Fellow Movie Lovers
Through the years there have been many iconic movies made about alcohol addiction and the devastation left in its wake. A few come to mind:
The Lost Weekend, Ray Milland
I’ll Cry Tomorrow, Susan Hayward
Days of Wine & Roses, Jack Lemmon & Lee Remick
Who’s Afraid of Virginia, Richard Burton & Elizabeth Taylor
Animal House, John Belushi
A Star is Born, James Mason
The Verdict, Paul Newman
Sideways, Paul Giamatti
Leaving Las Vegas, Nicholas Cage. The quintessential example of self destructiveness ever depicted on the screen; suicide by alcoholic poisoning; there had to be a simpler way to exit Las Vegas.
Many awards and accolades were doused upon these movies and their stars.
Personally, I am tired and find very little entertainment value in viewing the loss of control, both of the tongue (liquid courage) and the body (regurgitation from excessive imbibing; although in recent times, vomiting seems to be pervasive tool in too many films). So it was with trepidation that I went to see Crazy Heart and was genuinely pleased and surprised with the product……..Jim Bean, not withstanding.
Based on the novel by Thomas Cobb; a project conceived by Jeff Bridges and Robert Duvall, it is a stunning tale of a once renowned, but now just a shell of his former self, country western singer traveling the country in his dilapidated yet beloved automobile; playing one night stands in tragically depleted bowling alleys and sad bars to equally tragic and sorrowful souls. His only partner, the ubiquitous bottle.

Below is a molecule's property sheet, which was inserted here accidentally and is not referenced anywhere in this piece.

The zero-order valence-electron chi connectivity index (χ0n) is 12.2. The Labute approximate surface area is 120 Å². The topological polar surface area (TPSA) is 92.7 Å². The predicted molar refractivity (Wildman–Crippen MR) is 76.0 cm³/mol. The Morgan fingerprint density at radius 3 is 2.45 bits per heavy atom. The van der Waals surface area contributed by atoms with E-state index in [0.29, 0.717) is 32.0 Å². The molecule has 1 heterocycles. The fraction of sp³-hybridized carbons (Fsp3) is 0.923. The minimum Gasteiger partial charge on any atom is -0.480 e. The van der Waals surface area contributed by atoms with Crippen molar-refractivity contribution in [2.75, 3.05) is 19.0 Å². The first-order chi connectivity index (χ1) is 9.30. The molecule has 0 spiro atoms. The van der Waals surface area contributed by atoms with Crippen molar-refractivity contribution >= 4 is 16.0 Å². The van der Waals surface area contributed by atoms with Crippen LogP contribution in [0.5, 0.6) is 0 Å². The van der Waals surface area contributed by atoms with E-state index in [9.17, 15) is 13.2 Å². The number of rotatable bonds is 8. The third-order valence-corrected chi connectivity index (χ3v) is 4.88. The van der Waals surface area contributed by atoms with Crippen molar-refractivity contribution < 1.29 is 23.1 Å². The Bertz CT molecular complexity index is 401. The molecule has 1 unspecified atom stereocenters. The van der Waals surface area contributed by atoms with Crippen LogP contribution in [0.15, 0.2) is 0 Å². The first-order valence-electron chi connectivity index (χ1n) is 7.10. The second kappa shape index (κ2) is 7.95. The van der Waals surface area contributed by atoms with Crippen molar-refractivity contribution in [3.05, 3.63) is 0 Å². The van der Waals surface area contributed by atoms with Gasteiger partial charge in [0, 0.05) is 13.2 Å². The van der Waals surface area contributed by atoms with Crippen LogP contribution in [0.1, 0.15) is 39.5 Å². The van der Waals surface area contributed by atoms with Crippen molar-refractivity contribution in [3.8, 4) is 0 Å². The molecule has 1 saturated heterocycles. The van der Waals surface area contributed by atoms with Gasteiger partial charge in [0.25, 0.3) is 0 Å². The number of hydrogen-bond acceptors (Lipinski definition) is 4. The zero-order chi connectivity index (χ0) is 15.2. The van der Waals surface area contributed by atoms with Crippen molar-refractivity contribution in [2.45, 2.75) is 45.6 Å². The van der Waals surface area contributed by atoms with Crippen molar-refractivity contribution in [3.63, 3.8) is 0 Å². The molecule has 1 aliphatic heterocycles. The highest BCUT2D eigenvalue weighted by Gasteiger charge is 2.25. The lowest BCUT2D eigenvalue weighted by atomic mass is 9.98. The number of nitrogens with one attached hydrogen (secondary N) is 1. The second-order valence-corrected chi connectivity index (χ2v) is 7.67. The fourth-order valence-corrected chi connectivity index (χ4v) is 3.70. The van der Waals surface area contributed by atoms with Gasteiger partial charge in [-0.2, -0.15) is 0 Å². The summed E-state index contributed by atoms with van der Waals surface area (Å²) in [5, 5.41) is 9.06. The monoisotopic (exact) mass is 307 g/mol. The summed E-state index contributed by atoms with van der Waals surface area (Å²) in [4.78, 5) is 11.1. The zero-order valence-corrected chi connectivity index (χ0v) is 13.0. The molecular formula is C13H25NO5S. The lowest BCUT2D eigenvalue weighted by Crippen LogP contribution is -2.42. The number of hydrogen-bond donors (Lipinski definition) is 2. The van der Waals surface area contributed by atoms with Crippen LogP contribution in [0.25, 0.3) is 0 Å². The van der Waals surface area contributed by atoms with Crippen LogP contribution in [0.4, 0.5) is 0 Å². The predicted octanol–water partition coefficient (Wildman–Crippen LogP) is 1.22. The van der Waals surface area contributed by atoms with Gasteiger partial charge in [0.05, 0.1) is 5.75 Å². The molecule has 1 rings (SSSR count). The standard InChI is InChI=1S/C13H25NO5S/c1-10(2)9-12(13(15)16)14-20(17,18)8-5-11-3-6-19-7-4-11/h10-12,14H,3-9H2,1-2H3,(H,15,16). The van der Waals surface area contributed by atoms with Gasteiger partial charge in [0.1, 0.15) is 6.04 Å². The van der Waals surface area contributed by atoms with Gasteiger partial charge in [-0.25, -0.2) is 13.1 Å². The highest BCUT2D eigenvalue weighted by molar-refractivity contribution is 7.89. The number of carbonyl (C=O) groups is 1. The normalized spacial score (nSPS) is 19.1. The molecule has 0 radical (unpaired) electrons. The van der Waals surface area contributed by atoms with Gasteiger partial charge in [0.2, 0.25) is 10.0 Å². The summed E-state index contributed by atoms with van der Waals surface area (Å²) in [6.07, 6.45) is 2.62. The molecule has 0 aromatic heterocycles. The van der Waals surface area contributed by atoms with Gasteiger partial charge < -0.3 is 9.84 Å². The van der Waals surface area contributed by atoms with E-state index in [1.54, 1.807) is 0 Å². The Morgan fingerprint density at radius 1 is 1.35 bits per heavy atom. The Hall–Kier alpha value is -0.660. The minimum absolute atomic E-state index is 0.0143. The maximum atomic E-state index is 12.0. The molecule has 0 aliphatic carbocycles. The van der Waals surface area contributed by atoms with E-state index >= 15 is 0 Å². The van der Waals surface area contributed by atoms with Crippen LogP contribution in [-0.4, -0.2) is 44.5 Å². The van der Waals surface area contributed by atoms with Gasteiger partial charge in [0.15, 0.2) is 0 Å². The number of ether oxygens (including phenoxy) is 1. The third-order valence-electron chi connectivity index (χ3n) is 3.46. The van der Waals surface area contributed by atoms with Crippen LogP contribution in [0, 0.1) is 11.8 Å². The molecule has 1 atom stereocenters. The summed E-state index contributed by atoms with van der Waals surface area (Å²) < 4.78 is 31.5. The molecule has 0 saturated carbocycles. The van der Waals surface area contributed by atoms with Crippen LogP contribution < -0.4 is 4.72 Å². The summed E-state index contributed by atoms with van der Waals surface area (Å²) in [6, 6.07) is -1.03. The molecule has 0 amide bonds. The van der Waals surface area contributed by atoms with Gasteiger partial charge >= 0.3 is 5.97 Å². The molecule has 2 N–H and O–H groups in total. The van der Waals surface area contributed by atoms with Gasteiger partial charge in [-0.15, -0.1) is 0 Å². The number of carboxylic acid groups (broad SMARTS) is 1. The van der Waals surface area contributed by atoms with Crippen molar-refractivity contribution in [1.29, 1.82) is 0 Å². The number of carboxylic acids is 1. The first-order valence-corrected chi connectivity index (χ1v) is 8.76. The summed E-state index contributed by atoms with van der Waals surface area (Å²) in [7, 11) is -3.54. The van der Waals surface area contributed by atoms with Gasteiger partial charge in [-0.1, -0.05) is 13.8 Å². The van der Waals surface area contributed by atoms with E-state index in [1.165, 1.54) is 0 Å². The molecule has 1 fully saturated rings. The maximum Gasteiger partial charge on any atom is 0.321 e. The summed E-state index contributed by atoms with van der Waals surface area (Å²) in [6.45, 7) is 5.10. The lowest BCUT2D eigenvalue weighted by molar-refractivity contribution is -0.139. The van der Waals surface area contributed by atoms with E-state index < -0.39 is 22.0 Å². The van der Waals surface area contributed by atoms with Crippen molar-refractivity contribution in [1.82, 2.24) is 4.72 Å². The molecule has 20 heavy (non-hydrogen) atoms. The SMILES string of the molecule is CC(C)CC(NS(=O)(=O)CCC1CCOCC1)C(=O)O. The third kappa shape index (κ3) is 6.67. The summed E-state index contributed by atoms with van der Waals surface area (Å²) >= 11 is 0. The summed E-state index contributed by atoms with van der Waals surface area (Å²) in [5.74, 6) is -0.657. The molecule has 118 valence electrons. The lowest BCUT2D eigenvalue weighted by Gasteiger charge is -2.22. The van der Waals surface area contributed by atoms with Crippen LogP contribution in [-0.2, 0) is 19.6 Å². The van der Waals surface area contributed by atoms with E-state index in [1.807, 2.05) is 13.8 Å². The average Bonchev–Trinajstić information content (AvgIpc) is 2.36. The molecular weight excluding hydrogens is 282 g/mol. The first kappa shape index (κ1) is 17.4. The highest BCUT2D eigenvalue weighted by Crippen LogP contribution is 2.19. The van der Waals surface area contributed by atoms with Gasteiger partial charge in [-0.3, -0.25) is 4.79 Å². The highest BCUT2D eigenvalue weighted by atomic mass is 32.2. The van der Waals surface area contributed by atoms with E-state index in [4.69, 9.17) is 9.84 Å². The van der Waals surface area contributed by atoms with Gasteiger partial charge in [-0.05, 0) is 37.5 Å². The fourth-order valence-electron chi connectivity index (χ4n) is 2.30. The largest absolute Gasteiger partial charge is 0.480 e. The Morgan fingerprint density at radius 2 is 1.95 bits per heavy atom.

Jeff Bridges reaches amazing heights as Bad Blake. He is not mean, he is pathetic, flawed, but traces of his talent surface while performing. Instead of turning away from his debauchery you want to shake him and wake him from his malaise. Maggie Gyllenhall so wonderfully cast as Jean is the catalyst, his muse; she is a junior reporter, concentrating on music, enthralled with his past. The contrast between the two is riveting; she is light to his bleakness; clean and pristine to his slovenliness and indolence. She is pivotal in his metamorphosis.
This movie is loosely based on two musicians whose musical careers took divergent paths; one to glory and one to anonymity. T-Bone Burnett (music producer, “O Brother Where Art Thou?”) and his gifted but misguided childhood friend, Stephen Bruton, who died this past May, defeated by cancer.
Colin Farrell, as Tommy Sweet, the successful musician, is astounding in his versatility; he sings and plays the guitar with the utmost of professionalism.
The music by Ryan Bingham adds to the delightful flavor of the film; the concerts are electric!
Jeff Bridges elevates Crazy Heart to the limited level of….